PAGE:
One of the most frequent questions I get asked about is how to regulate our hormones. Either we have too much estrogen, too little progesterone or our DHEA levels are out.
I know from my own experience that I tried all sorts of natural ways to regulate my hormones, believing that they were the cause and effect of Endometriosis. I tried:
- I followed the advice of many doctors telling me that the contraceptive pill would sort out my hormone imbalances. Nothing could have been further from the truth. It took years just to get some kind of normal!
- Supplements, which were supposed to help regulate my hormones, often landed up doing a funky twist and actually stimulated more estrogen! This included completely natural options which are being recommended by naturopaths. Phytoestrogens, which are plant-based hormones, were supposed to replace my excess estrogen and then create a balance. You can read more about phytoestrogens and my own findings about them here and here.
- Progesterone cream. Yes! This one was meant to be the answer to my prayers but sadly with its initial boost of feeling well, I started to experience extreme anxiety and panic. I loved how it felt to begin with, so reduced the dosage but alas, it was not meant to be.
I then went on a mad hunt trying to figure out why my hormones were so imbalanced. I seemed to get sore boobs, painful bloating and all the signs of too much estrogen each and every month. I couldn’t work it out! Here were all the things I was already doing, which were meant to serve my body well to create natural hormone balance:
- Eating enough fats in my diet to help my body to create the hormones it needs
- Avoiding getting too stressed and alleviating stress as much as possible
- Practicing yoga or meditation each day
- Moving my body and exercising
- Taking liver supplements or drinking teas to aid in detoxing all the hormones from my body
Ps If you aren’t doing these, I recommend adding them into your lifestyle.
Though my hormones seemed to be better, I still didn’t feel like I had a handle on them. They seemed so out of kilter! Each month I would be confronted with those usual indicators of hormone imbalance:
- Sore breasts
- Skin breakouts around that time of the month
- Feeling irritable or grumpy before my period
It was only when I picked up a copy of the Scientific American that it finally made sense… I just wasn’t sleeping enough or at the right time!
Of course I had to dive in deeper and what I discovered was that sleep does many very important things for our bodies.
Here are some key things to know about sleep:
- Provides extra immune strength for our bodies. According to Scientific American, an experiment revealed a dramatic difference in the ability for the body to provide antibodies when college students were injected with the hepatitis vaccine. It was dramatic! It was 97% higher antibody levels than those who were sleep deprived. Research also illustrated that long-term sleep deprivation has a dramatic effect on immune defences. So, don’t worry about those 8 hours—get as much as you can! (Scientific American, 2015)
- Lack of sleep increases glucose levels in our blood. This is not great if you are trying to lose weight, have inflammation in the body or are struggling with sugar cravings. Lack of sleep simply makes you more hungry! Studies have shown that if we have fewer than 10 hours of sleep a night, we are more likely to become obese. (Scientific American, 2015)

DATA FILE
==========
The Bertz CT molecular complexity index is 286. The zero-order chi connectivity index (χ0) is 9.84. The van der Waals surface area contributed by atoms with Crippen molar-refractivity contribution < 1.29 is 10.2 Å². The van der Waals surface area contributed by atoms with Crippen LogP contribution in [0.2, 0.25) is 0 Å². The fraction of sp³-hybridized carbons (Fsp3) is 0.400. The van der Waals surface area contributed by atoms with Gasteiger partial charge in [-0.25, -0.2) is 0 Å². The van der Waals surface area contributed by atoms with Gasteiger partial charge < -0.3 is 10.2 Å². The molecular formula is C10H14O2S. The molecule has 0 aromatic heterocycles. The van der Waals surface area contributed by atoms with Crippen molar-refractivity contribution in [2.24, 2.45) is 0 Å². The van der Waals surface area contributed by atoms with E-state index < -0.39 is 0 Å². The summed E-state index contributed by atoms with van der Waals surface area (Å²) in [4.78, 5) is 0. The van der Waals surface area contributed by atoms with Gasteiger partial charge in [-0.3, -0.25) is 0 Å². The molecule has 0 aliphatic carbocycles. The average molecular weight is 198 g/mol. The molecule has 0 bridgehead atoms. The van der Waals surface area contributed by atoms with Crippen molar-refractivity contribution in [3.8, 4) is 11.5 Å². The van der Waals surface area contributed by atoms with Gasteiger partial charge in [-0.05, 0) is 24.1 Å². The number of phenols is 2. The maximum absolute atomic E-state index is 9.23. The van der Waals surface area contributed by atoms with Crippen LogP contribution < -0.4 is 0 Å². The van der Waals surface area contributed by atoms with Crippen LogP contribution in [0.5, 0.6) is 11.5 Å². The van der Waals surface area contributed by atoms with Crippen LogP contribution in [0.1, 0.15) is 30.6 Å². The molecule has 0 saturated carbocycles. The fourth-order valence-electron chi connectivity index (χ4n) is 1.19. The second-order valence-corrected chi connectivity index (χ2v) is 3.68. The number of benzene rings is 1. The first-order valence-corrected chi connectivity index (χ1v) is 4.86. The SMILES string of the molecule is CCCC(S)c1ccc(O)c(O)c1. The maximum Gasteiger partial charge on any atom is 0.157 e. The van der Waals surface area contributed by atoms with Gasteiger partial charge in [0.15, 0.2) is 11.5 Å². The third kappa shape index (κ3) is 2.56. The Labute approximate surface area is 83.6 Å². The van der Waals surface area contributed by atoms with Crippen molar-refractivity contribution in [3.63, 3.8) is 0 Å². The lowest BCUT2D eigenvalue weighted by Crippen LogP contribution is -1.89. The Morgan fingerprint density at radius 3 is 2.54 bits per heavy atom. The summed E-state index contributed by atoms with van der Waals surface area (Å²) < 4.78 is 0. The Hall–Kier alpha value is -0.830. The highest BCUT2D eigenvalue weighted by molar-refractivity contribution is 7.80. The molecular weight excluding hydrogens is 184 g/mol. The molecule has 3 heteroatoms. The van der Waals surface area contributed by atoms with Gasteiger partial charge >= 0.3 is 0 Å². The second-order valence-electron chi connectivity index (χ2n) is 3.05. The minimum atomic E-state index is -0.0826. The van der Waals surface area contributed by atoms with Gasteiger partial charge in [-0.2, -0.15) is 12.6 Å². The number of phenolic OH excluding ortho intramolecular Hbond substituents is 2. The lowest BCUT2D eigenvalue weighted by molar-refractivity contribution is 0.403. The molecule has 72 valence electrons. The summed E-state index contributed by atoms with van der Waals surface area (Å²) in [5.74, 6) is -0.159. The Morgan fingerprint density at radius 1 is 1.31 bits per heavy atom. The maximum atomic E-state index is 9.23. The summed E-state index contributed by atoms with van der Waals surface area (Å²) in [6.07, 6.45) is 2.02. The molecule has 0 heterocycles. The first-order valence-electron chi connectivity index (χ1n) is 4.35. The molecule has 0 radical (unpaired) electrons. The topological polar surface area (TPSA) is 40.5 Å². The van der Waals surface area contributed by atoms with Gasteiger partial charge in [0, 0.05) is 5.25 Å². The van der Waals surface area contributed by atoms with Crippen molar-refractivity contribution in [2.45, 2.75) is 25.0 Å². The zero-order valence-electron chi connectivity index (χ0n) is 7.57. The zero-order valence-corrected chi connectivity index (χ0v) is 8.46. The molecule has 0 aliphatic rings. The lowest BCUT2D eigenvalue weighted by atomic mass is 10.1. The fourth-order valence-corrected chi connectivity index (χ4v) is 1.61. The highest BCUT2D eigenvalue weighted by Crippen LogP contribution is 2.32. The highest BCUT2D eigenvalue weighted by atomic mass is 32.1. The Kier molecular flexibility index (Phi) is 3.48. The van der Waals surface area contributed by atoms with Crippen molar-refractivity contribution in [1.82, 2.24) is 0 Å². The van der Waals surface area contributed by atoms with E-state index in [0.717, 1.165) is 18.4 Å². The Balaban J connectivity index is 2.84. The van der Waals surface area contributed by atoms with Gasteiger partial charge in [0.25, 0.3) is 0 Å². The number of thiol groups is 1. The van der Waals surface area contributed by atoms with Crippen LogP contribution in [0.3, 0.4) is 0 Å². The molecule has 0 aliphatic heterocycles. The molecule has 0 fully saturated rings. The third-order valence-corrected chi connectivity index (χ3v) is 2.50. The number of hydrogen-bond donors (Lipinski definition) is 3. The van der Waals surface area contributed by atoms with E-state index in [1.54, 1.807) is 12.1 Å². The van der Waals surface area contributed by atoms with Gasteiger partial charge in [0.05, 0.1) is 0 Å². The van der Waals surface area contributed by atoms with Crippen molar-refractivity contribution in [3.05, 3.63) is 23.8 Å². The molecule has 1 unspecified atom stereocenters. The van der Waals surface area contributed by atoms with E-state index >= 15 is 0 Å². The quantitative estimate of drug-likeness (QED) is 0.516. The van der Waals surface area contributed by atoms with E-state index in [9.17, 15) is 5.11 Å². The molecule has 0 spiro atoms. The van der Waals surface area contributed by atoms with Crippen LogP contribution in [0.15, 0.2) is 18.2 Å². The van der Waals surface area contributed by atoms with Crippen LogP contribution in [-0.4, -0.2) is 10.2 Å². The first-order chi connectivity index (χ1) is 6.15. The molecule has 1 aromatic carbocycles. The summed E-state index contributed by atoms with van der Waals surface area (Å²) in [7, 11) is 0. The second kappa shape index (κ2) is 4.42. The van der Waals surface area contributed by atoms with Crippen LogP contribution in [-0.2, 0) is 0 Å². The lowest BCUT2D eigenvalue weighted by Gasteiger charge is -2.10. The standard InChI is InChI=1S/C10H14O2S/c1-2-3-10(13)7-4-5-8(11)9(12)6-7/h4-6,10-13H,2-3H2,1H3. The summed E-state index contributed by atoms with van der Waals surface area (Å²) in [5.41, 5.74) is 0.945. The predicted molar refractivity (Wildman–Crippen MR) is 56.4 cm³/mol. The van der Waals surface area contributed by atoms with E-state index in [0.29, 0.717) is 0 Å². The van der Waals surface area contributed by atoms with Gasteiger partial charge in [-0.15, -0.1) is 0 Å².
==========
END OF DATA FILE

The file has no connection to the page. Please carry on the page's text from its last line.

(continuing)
- It will make you feel happier! According to a study conducted by Matthew P. Walker at the University of California, people who were sleep deprived noticed and remembered negative words or statements more than they did positive ones! Hmmmm… interesting!
- Has an effect on our hormone balance. Our hormones are incredibly delicate and they all interlink with each other. When we go against our natural circadian rhythm and stay up late, wake up late, we are throwing out more than our sleep and energy patterns. It affects all our hormones, including the ones that regulate and control Endometriosis.
So, how do you prepare for sleep and make sure you are adequately sleep replenished?
- Aim to be in bed by 10pm each night.
- Make your bedroom a happy place. No dirty sheets or stuff lying around everywhere. Make this your sanctuary and love it more than any other room in the house. Make it really dark and use natural oil on your pillow which helps to soothe you to sleep.
- Create a sleep preparation time. Switch off mobile devices, TVs and computers or lay down anything that stimulates your mind an hour before bed. Focus on things that relax you and help you unwind, like soft music, a beautiful book with lovely images or stories which don’t stimulate your mind too much or some light yoga.
- Aim to rise earlier than usual. This is just habit but something your body will adapt to. You will feel less stressed and more focused throughout the day, when you don’t wake up rushing and running behind!
- Enjoy sleeping. I know this sounds simple but go into bed enjoying the experience of sleep. Allow yourself to dream, to float and to let go.
I hope this encourages you to make sleep a priority. I know it has shifted some big stuff for me in the last few months! I can’t believe the difference it makes!
Got questions? Ideas? Suggestions to share with others on sleeping better or insights on why we need it? Feel free to share in the comments below…
[otw_shortcode_content_toggle title=”Reference” opened=”closed” icon_type=”general foundicon-checkmark”]Scientific American, Oct 2015. Sleep on it! by Robert Stickgold. [/otw_shortcode_content_toggle]